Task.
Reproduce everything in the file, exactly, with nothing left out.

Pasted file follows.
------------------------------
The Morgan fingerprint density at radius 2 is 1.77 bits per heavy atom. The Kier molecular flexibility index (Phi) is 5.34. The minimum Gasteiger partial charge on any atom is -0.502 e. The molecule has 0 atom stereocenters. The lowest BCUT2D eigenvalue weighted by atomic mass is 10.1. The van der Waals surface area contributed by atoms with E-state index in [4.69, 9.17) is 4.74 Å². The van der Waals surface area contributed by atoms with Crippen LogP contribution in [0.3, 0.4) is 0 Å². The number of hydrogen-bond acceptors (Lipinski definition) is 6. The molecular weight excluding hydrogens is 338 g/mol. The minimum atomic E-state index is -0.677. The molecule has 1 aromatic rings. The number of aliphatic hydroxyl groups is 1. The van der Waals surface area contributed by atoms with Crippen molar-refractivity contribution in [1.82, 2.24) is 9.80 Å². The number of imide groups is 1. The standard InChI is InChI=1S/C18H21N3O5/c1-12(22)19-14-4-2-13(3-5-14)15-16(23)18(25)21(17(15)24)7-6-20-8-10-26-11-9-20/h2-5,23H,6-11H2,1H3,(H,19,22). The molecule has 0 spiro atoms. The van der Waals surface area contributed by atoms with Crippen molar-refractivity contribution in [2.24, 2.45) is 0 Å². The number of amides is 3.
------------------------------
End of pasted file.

The Morgan fingerprint density at radius 2 is 1.77 bits per heavy atom. The Kier molecular flexibility index (Phi) is 5.34. The minimum Gasteiger partial charge on any atom is -0.502 e. The molecule has 0 atom stereocenters. The lowest BCUT2D eigenvalue weighted by atomic mass is 10.1. The van der Waals surface area contributed by atoms with E-state index in [4.69, 9.17) is 4.74 Å². The van der Waals surface area contributed by atoms with Crippen LogP contribution in [0.3, 0.4) is 0 Å². The number of hydrogen-bond acceptors (Lipinski definition) is 6. The molecular weight excluding hydrogens is 338 g/mol. The minimum atomic E-state index is -0.677. The molecule has 1 aromatic rings. The number of aliphatic hydroxyl groups is 1. The van der Waals surface area contributed by atoms with Crippen molar-refractivity contribution in [1.82, 2.24) is 9.80 Å². The number of imide groups is 1. The standard InChI is InChI=1S/C18H21N3O5/c1-12(22)19-14-4-2-13(3-5-14)15-16(23)18(25)21(17(15)24)7-6-20-8-10-26-11-9-20/h2-5,23H,6-11H2,1H3,(H,19,22). The molecule has 0 spiro atoms. The van der Waals surface area contributed by atoms with Crippen molar-refractivity contribution in [2.24, 2.45) is 0 Å². The number of amides is 3.